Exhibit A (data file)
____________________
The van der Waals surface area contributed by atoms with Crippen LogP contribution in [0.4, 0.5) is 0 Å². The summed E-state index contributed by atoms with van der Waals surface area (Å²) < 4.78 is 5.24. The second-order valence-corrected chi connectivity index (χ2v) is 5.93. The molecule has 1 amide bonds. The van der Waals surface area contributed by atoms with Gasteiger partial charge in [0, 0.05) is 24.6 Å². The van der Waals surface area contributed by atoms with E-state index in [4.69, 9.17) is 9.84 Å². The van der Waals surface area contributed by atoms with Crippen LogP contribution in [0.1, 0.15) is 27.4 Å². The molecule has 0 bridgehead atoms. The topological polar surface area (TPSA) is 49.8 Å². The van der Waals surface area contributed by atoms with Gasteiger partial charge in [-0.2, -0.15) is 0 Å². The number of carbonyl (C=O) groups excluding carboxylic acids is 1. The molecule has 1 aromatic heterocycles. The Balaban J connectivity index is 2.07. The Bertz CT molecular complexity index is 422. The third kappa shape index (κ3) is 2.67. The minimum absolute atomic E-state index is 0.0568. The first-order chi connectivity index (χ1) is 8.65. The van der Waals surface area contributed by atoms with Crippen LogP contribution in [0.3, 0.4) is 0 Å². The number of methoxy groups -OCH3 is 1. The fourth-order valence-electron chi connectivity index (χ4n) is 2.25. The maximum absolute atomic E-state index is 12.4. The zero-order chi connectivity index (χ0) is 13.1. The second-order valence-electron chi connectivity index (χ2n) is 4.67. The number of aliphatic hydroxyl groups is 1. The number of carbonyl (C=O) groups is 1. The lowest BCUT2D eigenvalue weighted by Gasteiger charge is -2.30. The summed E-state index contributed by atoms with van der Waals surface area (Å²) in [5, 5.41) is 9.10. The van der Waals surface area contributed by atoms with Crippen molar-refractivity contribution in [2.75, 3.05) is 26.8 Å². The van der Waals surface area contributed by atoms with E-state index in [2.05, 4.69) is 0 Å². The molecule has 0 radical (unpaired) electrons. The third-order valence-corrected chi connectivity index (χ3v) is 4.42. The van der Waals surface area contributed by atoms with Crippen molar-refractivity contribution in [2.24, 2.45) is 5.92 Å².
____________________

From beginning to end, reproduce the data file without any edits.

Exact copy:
The van der Waals surface area contributed by atoms with Crippen LogP contribution in [0.4, 0.5) is 0 Å². The summed E-state index contributed by atoms with van der Waals surface area (Å²) < 4.78 is 5.24. The second-order valence-corrected chi connectivity index (χ2v) is 5.93. The molecule has 1 amide bonds. The van der Waals surface area contributed by atoms with Gasteiger partial charge in [0, 0.05) is 24.6 Å². The van der Waals surface area contributed by atoms with E-state index in [4.69, 9.17) is 9.84 Å². The van der Waals surface area contributed by atoms with Crippen LogP contribution in [0.1, 0.15) is 27.4 Å². The molecule has 0 bridgehead atoms. The topological polar surface area (TPSA) is 49.8 Å². The van der Waals surface area contributed by atoms with Gasteiger partial charge in [-0.2, -0.15) is 0 Å². The number of carbonyl (C=O) groups excluding carboxylic acids is 1. The molecule has 1 aromatic heterocycles. The Balaban J connectivity index is 2.07. The Bertz CT molecular complexity index is 422. The third kappa shape index (κ3) is 2.67. The minimum absolute atomic E-state index is 0.0568. The first-order chi connectivity index (χ1) is 8.65. The van der Waals surface area contributed by atoms with Crippen LogP contribution in [0.3, 0.4) is 0 Å². The number of methoxy groups -OCH3 is 1. The fourth-order valence-electron chi connectivity index (χ4n) is 2.25. The maximum absolute atomic E-state index is 12.4. The zero-order chi connectivity index (χ0) is 13.1. The second-order valence-electron chi connectivity index (χ2n) is 4.67. The number of aliphatic hydroxyl groups is 1. The number of carbonyl (C=O) groups is 1. The lowest BCUT2D eigenvalue weighted by Gasteiger charge is -2.30. The summed E-state index contributed by atoms with van der Waals surface area (Å²) in [5, 5.41) is 9.10. The van der Waals surface area contributed by atoms with Crippen molar-refractivity contribution in [2.75, 3.05) is 26.8 Å². The van der Waals surface area contributed by atoms with E-state index in [2.05, 4.69) is 0 Å². The molecule has 0 radical (unpaired) electrons. The third-order valence-corrected chi connectivity index (χ3v) is 4.42. The van der Waals surface area contributed by atoms with Crippen molar-refractivity contribution in [2.24, 2.45) is 5.92 Å².